Earth is the one planet that is known to harbor life. However, scientists think that some planets could be even better than Earth for supporting life forms.
Life on Earth has been flourishing for the last 3.7 billion years. What started as simple microscopic life forms have evolved into wildly complex, multi-cellular types with various body functions and organ systems.
Of course, the conditions that prevailed on Earth over these billions of years allowed for the existence of life. Despite mass extinction events and ice ages, organisms and evolution have found ways to adapt to changing conditions.
The conditions on the Earth that enabled it to harbor life are well established. The availability of water, its magnetosphere, the right atmospheric conditions and composition, its distance from the Sun, and many other factors played an essential role in the development of life.
However, is Earth the gold standard for a planet’s ability to harbor life? Are there planets in other star systems that are better equipped for the maintenance and evolution of life, thereby making them more habitable than Earth?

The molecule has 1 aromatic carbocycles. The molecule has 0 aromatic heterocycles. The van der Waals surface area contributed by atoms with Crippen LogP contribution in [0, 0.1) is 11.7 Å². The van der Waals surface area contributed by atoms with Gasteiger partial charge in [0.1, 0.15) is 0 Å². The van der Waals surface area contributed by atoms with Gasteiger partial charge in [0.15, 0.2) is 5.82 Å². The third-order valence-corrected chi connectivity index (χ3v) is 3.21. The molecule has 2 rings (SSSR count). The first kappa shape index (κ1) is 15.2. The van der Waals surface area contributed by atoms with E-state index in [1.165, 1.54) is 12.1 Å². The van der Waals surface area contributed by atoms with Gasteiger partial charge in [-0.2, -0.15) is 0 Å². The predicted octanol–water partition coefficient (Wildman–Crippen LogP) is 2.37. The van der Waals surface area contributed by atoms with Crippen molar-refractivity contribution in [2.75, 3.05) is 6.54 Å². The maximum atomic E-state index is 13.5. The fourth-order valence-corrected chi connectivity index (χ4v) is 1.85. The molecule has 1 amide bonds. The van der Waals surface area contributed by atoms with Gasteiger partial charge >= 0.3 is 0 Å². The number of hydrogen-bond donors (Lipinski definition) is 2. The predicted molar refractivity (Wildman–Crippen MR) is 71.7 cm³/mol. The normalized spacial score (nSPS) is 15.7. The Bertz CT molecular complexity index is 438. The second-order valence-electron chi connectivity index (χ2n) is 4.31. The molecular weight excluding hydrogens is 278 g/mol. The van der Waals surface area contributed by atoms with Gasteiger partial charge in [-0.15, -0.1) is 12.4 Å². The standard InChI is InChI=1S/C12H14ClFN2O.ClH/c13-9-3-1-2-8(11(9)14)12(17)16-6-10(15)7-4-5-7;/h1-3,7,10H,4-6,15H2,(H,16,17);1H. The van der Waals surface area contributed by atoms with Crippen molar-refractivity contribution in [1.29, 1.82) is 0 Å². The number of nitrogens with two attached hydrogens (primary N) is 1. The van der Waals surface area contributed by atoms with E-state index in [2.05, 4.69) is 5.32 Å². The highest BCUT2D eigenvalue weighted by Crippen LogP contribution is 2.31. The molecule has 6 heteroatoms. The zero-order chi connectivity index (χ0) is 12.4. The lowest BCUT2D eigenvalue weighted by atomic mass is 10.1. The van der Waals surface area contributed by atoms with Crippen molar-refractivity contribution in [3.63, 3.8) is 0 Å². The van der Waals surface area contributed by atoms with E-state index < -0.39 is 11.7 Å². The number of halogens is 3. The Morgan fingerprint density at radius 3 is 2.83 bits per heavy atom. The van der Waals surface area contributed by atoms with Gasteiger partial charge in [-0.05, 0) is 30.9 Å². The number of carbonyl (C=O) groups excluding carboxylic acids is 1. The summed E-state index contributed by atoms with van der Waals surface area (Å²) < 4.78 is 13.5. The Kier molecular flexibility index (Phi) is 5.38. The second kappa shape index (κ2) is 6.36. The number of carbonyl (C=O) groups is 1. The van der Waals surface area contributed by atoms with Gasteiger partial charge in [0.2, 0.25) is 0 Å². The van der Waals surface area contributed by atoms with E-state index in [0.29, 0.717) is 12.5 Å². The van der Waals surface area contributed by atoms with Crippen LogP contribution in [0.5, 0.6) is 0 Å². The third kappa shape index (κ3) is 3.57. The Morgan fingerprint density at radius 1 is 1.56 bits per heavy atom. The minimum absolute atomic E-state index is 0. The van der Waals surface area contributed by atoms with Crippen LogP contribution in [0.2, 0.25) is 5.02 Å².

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Astrobiologists Rene Heller and John Armstrong attempted to answer these questions. Their research, published in January 2014, tried to list the factors and constraints that would deem an exoplanet or an exomoon as ‘super-habitable.’
Here, a super-habitable planet refers to an exoplanet that is more suitable for the development of life than Earth. Heller and Armstrong argued that a planet or moon does not need to be within its host star’s habitable zone to be habitable. They say that the planet’s or the moon’s tidal heating (i.e., heat arising from the effects of tidal forces acting on a body) would be sufficient to keep a temperature suitable for life.